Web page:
This point has been amplified by the lack of any big hitters deployed to the constituency during the election, with the exception of a cameo appearance from Doug Beattie in Moygashel. Lagan Valley, North Down, and South Antrim all trump Fermanagh and South Tyrone for Unionism in general, and that has not gone unnoticed by those of us in the west. It would be disingenuous to say that Unionism deserved to win this campaign. It’s done very little and has threatened to do less if successful. But if Unionism does manage to wrestle this seat from Sinn Féin, then I sincerely hope it uses this opportunity to truly benefit the constituency and its people. Perhaps then, Unionists outside of the constituency will take more interest.

Disengagement with Unionists in the west is a significant problem, but general disengagement on the ground is another, and the Alliance Party has been the benefactor. East Belfast, which used to be a DUP stronghold, is now a marginal seat, and the DUP has failed to effectively counter this issue. While Gavin Robinson is popular there, the party has no other big hitters within the area, and the two MLAs are relatively unknown. Clearly, something has gone wrong when the DUP is fighting for its political life there when the seat should, in theory, be relatively safe. Lack of engagement on the ground is a key problem; it’s not solely a Gavin Robinson issue but a problem with the wider DUP team that needs to better coordinate its operations. The DUP brand is another issue. As mentioned in my previous article, the DUP has become synonymous with incompetence and scandal, and this is something it has to address.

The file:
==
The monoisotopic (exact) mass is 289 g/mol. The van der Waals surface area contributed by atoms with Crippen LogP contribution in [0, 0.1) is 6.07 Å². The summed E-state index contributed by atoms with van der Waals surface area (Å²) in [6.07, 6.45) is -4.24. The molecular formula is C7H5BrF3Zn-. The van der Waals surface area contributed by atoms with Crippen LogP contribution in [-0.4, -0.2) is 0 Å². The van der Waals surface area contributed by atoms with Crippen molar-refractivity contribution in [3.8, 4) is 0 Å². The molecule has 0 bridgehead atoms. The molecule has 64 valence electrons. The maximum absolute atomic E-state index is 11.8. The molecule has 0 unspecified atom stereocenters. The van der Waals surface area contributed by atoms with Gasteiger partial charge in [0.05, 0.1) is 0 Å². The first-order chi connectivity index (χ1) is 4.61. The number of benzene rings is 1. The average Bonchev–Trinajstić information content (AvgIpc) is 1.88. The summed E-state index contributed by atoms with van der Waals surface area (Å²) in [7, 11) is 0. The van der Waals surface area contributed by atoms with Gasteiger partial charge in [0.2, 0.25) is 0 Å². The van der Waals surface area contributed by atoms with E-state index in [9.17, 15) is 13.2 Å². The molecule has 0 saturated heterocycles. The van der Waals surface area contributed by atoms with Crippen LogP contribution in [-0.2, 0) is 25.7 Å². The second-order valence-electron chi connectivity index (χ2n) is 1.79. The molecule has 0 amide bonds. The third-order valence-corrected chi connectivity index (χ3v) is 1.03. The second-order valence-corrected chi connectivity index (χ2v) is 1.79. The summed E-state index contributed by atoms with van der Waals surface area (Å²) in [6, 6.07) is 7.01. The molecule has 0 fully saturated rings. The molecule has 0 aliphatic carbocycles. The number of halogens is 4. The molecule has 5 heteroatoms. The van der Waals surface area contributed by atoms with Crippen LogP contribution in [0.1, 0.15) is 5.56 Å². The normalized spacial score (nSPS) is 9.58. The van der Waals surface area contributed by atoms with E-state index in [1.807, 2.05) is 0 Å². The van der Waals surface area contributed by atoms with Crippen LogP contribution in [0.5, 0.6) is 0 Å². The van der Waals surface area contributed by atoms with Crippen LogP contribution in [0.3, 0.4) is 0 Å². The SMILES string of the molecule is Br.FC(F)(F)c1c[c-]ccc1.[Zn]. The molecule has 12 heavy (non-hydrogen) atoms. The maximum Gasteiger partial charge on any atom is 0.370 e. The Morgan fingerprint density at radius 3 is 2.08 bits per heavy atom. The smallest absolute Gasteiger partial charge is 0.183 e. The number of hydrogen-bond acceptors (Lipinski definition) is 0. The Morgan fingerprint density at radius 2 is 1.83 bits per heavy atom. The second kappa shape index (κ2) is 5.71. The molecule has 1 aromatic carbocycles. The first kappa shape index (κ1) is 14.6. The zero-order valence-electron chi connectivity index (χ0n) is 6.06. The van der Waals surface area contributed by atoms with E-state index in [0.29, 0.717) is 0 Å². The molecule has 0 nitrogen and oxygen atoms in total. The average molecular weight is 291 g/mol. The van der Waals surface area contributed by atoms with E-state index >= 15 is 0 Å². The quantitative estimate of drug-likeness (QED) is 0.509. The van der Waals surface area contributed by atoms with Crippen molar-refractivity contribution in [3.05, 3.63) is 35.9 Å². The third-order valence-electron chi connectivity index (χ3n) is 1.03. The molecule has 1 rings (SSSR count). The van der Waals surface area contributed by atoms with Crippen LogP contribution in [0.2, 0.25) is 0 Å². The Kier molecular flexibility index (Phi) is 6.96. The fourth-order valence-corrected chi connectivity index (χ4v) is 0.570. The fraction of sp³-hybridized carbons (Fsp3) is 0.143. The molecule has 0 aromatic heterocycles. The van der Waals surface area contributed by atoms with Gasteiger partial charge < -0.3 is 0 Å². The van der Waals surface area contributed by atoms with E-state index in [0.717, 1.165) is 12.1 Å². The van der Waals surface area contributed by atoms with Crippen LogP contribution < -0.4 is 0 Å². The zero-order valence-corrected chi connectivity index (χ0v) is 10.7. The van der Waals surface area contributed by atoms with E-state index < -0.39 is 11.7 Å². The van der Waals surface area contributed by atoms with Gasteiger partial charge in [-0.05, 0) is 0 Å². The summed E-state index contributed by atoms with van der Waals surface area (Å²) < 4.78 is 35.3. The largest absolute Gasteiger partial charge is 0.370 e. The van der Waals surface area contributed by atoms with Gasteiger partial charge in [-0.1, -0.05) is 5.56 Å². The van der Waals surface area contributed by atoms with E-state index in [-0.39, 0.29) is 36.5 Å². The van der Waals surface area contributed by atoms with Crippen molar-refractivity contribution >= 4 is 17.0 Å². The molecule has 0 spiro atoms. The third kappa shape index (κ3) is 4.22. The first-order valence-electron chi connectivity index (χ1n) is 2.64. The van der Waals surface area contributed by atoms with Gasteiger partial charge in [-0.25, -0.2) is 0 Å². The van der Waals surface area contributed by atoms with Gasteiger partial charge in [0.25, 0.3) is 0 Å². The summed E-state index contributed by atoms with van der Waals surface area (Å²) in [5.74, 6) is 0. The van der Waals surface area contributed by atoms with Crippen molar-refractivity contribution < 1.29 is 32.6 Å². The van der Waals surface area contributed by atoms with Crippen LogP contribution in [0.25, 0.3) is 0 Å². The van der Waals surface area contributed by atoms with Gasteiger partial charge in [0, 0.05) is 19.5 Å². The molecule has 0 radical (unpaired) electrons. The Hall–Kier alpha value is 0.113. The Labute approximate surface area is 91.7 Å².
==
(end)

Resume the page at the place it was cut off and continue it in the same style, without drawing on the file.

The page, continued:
Something is fundamentally broken within Unionism. When it’s struggling in areas such as East Belfast, Lagan Valley, and North Down, then there are huge problems that need to be addressed after the election. Instead of focusing on transformative ideas that could engage the electorate, Unionism often finds itself embroiled in trivial disputes over matters like shampoo bottles and smoky bacon crisps. The toxicity, division, and disconnect, coupled with the lack of delivery, are accelerating the decline. Successive UK governments have ignored Unionism, and there is a consensus that Unionist parties are contributing more to the decline of the Union than any Republican campaign could hope to achieve.

The Unionist electorate will face a conundrum at this election: vote for Unionist parties and return more of the same, abstain from voting which will probably be ignored, spoil the ballot paper which will also be ignored, or register a protest vote with the Alliance Party which risks being misinterpreted. There is a feeling that a loss of seats would help focus minds; however, as has been proven umpteen times, with North Down being a case in point, lost seats are difficult to regain. The UUP and DUP both need to sort themselves out, whatever happens at this election, Unionism needs a full reset as it is currently not fit for purpose.